Follow Us on Twitter

Nightcrawler - Review

Nightcrawler

Review by Rob Carnevale

IndieLondon Rating: 5 out of 5

THE spirit of ’70s era Martin Scorsese and Paul Schraeder runs throughout Nightcrawler, a hugely impressive character-driven thriller that also boasts a smart contemporary edge.

Jake Gyllenhaal is also on sizzling form in the central role of Lou Bloom, an opportunist loner trying to make a living who stumbles upon the idea of selling TV networks on-scene footage of car crashes or crime scenes.

Given the competitive nature of the industry, as personified by Bill Paxton’s rival cameraman, Lou resorts to increasingly desperate measures to be there first and get the best shot.

The ensuing film, written and directed by Dan Gilroy, is as twisted as it is brilliant, taking viewers on an increasingly nightmarish journey that is as eerily exhilarating as it is capable of posing moral and ethical questions, particularly of the media but also of society, and how far is too far.

Gyllenhaal is a magnetic presence, creating in Lou Bloom a character with personality and behavioural disorders that rival Taxi Driver‘s Travis Bickle. He is a menace prone to extremes but someone who is capable of being charming too. He knows how to get what he wants and there is nothing he won’t do.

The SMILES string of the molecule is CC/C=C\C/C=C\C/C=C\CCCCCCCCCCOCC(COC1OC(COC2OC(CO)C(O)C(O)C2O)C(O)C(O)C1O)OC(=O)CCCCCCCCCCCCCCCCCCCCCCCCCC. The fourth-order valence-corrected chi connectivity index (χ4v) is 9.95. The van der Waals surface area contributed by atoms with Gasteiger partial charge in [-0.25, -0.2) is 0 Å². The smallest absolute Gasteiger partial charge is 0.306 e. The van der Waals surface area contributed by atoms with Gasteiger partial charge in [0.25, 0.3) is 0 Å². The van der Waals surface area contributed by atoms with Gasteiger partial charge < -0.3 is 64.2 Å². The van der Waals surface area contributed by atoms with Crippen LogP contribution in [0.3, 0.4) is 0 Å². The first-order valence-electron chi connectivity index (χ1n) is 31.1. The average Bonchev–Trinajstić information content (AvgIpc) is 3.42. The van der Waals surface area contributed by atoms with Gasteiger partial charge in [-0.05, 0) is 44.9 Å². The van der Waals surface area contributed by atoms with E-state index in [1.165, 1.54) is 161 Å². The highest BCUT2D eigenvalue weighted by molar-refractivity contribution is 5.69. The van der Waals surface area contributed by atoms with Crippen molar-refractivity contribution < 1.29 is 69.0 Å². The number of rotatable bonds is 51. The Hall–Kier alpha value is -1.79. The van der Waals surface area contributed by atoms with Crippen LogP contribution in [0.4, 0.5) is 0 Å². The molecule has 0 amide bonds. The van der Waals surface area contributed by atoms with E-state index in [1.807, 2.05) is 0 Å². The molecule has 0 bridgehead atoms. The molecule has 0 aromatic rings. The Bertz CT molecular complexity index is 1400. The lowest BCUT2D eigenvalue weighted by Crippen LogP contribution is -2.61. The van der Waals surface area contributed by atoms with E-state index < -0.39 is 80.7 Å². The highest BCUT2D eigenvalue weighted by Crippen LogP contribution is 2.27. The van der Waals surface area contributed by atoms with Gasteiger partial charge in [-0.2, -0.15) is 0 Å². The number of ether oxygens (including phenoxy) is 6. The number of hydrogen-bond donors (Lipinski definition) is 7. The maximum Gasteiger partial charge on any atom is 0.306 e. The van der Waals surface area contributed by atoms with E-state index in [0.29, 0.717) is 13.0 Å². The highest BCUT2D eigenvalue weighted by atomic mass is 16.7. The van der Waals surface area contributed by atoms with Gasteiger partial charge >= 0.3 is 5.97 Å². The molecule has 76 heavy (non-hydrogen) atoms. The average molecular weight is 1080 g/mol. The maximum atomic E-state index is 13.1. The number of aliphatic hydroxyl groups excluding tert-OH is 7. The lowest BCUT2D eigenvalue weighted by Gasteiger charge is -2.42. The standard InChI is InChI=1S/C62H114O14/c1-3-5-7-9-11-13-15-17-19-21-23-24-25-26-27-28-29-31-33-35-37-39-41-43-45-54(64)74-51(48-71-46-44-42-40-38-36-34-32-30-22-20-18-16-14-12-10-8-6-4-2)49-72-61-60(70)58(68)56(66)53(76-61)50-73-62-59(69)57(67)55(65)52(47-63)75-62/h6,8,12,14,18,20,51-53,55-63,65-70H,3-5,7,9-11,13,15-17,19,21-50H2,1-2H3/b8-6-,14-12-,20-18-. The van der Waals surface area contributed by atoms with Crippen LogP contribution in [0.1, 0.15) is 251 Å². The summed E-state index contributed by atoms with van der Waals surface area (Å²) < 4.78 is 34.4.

Gyllenhaal’s performance marks a tour-de-force and is another impressive benchmark on a career CV that already includes Zodiac, Donnie Darko, Prisoners and End of Watch.

But there’s eye-catching support, too, from Paxton as Bloom’s main rival, Riz Ahmed as Bloom’s hopelessly out of his depth assistant and Rene Russo, terrific as the news editor who keeps commissioning Bloom.

Gilroy’s direction is also first-rate, keeping viewers on their toes and building the air of competition and tension so that he is able to deliver two or three genuinely gasp out loud moments. He also creates a neon-lit LA that is as sleazy and dangerous as Scorsese’s New York but which also boasts the seductive, translucent beauty of a Michael Mann landscape (with the help of cinematographer Robert Elswit).

Perhaps most impressive of all, however, is the way in which Gilroy combines moments of adrenaline-rush cinema with plenty to feed the brain.

It’s that more than anything that helps to ensure Nightcrawler becomes an instant classic: a film to stand the test of time but one that will also come to define the era in which it was made.

Certificate: 15
Running time: 117mins
UK Release Date: October 31, 2014